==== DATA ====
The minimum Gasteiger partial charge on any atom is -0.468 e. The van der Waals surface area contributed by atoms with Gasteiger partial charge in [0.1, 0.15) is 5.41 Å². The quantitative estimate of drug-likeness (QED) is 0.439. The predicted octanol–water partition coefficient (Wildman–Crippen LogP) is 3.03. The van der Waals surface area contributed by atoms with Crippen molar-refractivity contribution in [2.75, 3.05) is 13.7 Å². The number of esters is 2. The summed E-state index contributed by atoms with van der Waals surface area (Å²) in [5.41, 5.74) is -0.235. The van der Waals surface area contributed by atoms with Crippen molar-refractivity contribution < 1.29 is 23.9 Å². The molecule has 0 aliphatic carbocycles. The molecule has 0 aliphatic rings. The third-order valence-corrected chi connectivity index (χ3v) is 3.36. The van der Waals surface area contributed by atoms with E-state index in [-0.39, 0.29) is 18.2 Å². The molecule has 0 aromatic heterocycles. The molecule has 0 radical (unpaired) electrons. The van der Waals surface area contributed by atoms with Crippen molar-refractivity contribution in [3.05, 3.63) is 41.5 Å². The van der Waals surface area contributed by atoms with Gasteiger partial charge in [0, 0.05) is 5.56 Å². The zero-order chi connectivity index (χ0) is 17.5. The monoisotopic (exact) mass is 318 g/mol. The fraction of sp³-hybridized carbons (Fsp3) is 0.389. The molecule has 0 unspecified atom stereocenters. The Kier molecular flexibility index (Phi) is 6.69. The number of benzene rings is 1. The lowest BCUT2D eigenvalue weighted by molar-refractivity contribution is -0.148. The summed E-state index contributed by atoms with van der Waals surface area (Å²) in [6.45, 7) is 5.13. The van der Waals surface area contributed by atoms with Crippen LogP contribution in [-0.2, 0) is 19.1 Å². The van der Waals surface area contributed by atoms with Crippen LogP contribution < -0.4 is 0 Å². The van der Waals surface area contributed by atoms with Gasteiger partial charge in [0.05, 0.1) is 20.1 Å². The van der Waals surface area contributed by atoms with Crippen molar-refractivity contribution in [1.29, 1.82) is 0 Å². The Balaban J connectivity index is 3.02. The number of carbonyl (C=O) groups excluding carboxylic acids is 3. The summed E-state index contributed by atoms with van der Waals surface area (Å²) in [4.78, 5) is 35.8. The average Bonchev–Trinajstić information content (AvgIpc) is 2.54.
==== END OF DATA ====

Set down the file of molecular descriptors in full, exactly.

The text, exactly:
The minimum Gasteiger partial charge on any atom is -0.468 e. The van der Waals surface area contributed by atoms with Gasteiger partial charge in [0.1, 0.15) is 5.41 Å². The quantitative estimate of drug-likeness (QED) is 0.439. The predicted octanol–water partition coefficient (Wildman–Crippen LogP) is 3.03. The van der Waals surface area contributed by atoms with Crippen molar-refractivity contribution in [2.75, 3.05) is 13.7 Å². The number of esters is 2. The summed E-state index contributed by atoms with van der Waals surface area (Å²) in [5.41, 5.74) is -0.235. The van der Waals surface area contributed by atoms with Crippen molar-refractivity contribution < 1.29 is 23.9 Å². The molecule has 0 aliphatic carbocycles. The molecule has 0 aliphatic rings. The third-order valence-corrected chi connectivity index (χ3v) is 3.36. The van der Waals surface area contributed by atoms with E-state index in [-0.39, 0.29) is 18.2 Å². The molecule has 0 aromatic heterocycles. The molecule has 0 radical (unpaired) electrons. The van der Waals surface area contributed by atoms with Crippen molar-refractivity contribution in [3.05, 3.63) is 41.5 Å². The van der Waals surface area contributed by atoms with Gasteiger partial charge in [0, 0.05) is 5.56 Å². The zero-order chi connectivity index (χ0) is 17.5. The monoisotopic (exact) mass is 318 g/mol. The fraction of sp³-hybridized carbons (Fsp3) is 0.389. The molecule has 0 unspecified atom stereocenters. The Kier molecular flexibility index (Phi) is 6.69. The number of benzene rings is 1. The lowest BCUT2D eigenvalue weighted by molar-refractivity contribution is -0.148. The summed E-state index contributed by atoms with van der Waals surface area (Å²) in [6.45, 7) is 5.13. The van der Waals surface area contributed by atoms with Crippen LogP contribution in [-0.2, 0) is 19.1 Å². The van der Waals surface area contributed by atoms with Crippen LogP contribution < -0.4 is 0 Å². The van der Waals surface area contributed by atoms with Gasteiger partial charge in [0.05, 0.1) is 20.1 Å². The van der Waals surface area contributed by atoms with Crippen molar-refractivity contribution in [1.29, 1.82) is 0 Å². The Balaban J connectivity index is 3.02. The number of carbonyl (C=O) groups excluding carboxylic acids is 3. The summed E-state index contributed by atoms with van der Waals surface area (Å²) in [4.78, 5) is 35.8. The average Bonchev–Trinajstić information content (AvgIpc) is 2.54.